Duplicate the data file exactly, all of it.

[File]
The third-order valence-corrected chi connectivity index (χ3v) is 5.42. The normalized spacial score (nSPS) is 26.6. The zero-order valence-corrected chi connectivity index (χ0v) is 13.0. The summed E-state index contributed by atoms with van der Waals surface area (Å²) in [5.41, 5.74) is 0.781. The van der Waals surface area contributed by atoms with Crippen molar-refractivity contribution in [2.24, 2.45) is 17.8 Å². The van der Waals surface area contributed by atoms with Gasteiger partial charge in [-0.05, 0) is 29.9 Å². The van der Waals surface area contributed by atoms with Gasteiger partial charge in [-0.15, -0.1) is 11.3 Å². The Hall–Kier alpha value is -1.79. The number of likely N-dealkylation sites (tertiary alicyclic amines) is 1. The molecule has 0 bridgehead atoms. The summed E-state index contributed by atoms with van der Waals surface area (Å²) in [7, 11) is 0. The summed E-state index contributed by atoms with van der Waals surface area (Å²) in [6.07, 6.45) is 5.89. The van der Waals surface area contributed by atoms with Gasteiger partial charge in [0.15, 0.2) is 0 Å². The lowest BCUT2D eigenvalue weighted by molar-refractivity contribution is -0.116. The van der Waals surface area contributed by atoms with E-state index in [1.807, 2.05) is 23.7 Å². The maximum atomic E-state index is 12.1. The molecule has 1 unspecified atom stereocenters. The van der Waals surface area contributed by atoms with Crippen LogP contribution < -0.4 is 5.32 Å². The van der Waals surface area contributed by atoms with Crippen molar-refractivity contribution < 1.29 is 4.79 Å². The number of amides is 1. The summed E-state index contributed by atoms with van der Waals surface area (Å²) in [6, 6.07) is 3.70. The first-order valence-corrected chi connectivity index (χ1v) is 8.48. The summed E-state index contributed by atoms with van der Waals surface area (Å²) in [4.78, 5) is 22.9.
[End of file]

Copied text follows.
The third-order valence-corrected chi connectivity index (χ3v) is 5.42. The normalized spacial score (nSPS) is 26.6. The zero-order valence-corrected chi connectivity index (χ0v) is 13.0. The summed E-state index contributed by atoms with van der Waals surface area (Å²) in [5.41, 5.74) is 0.781. The van der Waals surface area contributed by atoms with Crippen molar-refractivity contribution in [2.24, 2.45) is 17.8 Å². The van der Waals surface area contributed by atoms with Gasteiger partial charge in [-0.05, 0) is 29.9 Å². The van der Waals surface area contributed by atoms with Gasteiger partial charge in [-0.15, -0.1) is 11.3 Å². The Hall–Kier alpha value is -1.79. The number of likely N-dealkylation sites (tertiary alicyclic amines) is 1. The molecule has 0 bridgehead atoms. The summed E-state index contributed by atoms with van der Waals surface area (Å²) in [7, 11) is 0. The summed E-state index contributed by atoms with van der Waals surface area (Å²) in [6.07, 6.45) is 5.89. The van der Waals surface area contributed by atoms with Gasteiger partial charge in [0.15, 0.2) is 0 Å². The lowest BCUT2D eigenvalue weighted by molar-refractivity contribution is -0.116. The van der Waals surface area contributed by atoms with E-state index in [1.807, 2.05) is 23.7 Å². The maximum atomic E-state index is 12.1. The molecule has 1 unspecified atom stereocenters. The van der Waals surface area contributed by atoms with Crippen LogP contribution < -0.4 is 5.32 Å². The van der Waals surface area contributed by atoms with Crippen molar-refractivity contribution < 1.29 is 4.79 Å². The number of amides is 1. The summed E-state index contributed by atoms with van der Waals surface area (Å²) in [6, 6.07) is 3.70. The first-order valence-corrected chi connectivity index (χ1v) is 8.48. The summed E-state index contributed by atoms with van der Waals surface area (Å²) in [4.78, 5) is 22.9.